If you didn’t know already, I’m a big advocate of hugging (see my blog post on why hugging is so good for you). So it shouldn’t come as a big surprise that I’m a fan of attachment parenting, especially the idea that one of the best ways we bond with our little ones is through body contact and touch.

What does this look like? It’s different for every family, but usually involves some form of the following practices:

– immediate skin to skin time following birth

– as much skin to skin time/kangaroo carrying/baby wearing as possible

– co-sleeping in some form

– on-demand breastfeeding

I didn’t know I was going to be an advocate of attachment parenting.

If you’d asked me while I was pregnant, I’d probably have been confused, because I didn’t know anything about sleep training, breastfeeding, or the controversy surrounding things like contact naps or nursing to sleep.

As an overview of the background of attachment parenting, William Sears, a pediatrician and one of the first advocates of attachment parenting, coined the 7 B’s:

1. Birth bonding — minimal/no use of pain killers/other agents that may keep you from being fully alert; immediate skin to skin time spent with baby.

2. Breastfeeding — causes a release of oxytocin, the love hormone, which fosters (you guessed it) a strong attachment/bond. Breastfeeding has many benefits for mother and baby, including improved immune response for baby and improved mental health for mom.

3. Baby wearing — improves bond between mom and baby, allows mom to be attuned to baby’s cycles and needs, allows for vestibular input the baby may not get if always in a swing or on a play mat.

4. Bedding close to baby — allows for immediate response to baby’s needs, breastfeeding throughout the night. It may also help regulate sleep/wake cycle, breathing patterns, and set a clear idea of bed time. As a warning, cosleeping is NOT recommended by the American Academy of Pediatrics (AAP). It was found that cosleeping caused increased risk of SID (sudden infant death) in the instances of: infants younger than four months when the parents were especially tired, had consumed alcohol, were smokers, slept on a sofa, or the baby was in a duvet. However, AAP does recommend sharing a room with baby for up to 1 year.

5. Belief in the language value of your baby’s cry — this is the idea that initially, cries are generalized, but that with proper and empathetic response from parents, babies learn to differentiate their needs and provide different signals.

6. Beware of baby trainers — i.e. no sleep training.

7. Balance — delegation of responsibilities, streamlining of daily routines, and a support group (your “village”) all become very important to prevent burnout.

While some of these methods are very controversial, I’m going to focus more on the actual physical touch aspects, especially birth bonding, breastfeeding, and baby wearing. This is because, as I mention in my post on hugging, physical touch can have HUGE benefits for our little ones.

First, most healthcare providers in the labor and delivery space will now agree that an undisturbed first hour (or two!) is one of the best things for a new baby.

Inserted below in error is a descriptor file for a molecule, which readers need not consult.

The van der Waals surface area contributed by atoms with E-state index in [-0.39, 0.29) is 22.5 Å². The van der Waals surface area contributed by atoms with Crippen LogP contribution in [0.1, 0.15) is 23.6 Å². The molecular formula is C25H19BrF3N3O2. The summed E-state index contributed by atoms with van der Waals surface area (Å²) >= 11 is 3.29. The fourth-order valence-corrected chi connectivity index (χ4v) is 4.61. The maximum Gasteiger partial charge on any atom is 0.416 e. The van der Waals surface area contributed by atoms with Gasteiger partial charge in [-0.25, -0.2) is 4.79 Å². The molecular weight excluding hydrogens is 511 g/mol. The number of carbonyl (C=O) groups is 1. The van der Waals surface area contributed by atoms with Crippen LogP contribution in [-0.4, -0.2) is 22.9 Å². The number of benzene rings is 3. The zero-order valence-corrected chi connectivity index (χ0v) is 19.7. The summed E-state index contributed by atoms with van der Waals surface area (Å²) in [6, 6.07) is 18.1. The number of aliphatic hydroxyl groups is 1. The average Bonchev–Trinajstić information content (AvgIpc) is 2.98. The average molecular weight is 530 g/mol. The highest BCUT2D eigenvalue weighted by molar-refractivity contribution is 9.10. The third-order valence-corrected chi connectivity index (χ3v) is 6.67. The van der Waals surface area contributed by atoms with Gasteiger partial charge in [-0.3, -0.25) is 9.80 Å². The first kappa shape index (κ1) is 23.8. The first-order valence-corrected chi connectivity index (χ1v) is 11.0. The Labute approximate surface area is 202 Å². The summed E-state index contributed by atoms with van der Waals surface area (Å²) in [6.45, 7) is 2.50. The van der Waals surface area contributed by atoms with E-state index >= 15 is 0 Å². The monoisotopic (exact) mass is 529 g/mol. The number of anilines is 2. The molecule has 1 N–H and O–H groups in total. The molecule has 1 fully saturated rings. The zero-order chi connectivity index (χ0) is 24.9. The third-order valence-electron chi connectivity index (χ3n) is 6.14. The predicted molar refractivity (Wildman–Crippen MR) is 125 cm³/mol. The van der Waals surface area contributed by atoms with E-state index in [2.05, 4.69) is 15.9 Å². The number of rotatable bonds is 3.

The infant is placed skin to skin with his mother, slowing the production of adrenaline, improving production of oxytocin and prolactin (love hormone and hormone necessary for breastfeeding), and improving temperature, heart and breathing rates, and blood sugar response. Breastfeeding during this time (something babies are born knowing how to do, including locating the nipple on their own!) helps reduce risk of postpartum hemorrhage.

On that note, we’ll discuss breastfeeding as an aspect of attachment parenting.

First of all, early skin to skin contact improves the likelihood of success with this second point of breastfeeding, so these do all fit nicely together! Breastfeeding on demand is an important aspect of attachment parenting in that it provides continued oxytocin production, further bonding baby and mother and providing a mechanism for decreased stress. It boosts baby’s immune system, to the point where often, if mom gets sick with a virus, baby will not! Breastfeeding ALSO decreases the risk of SIDS, which is an important point to make regarding some of the more controversial aspects of attachment parenting. There are also numerous benefits to mom, including decreased risk of postpartum depression, decreased risk for breast cancer, and decreased COST (compared to purchasing formula).

Third, and the last aspect I’ll discuss here, is baby wearing.

For me, wearing my little one in a carrier was a benefit in several ways, including that it allowed me to get more things done and that it was the easiest and surest way to get her to nap! Babies who are near their parents for extended periods of time may also have improved/stronger vestibular (inner ear) sense as they are put in positions (upright, angled, etc) they normally wouldn’t achieve until later in life. And, as in my first point, they are near to mom, and sometimes in actual skin-to-skin contact, which again releases oxytocin and decreases stress.

As I researched the idea of attachment parenting, I realized that although I didn’t know that many of my chosen methods were all described under one umbrella term, they do mostly fit here. I am not necessarily advocating for a strict adherence to ALL the ideas of attachment parenting, but again…

I’m a big fan of the benefits of physical closeness with our little ones, so the points involving physical touch are definitely the ones I’d advocate for!


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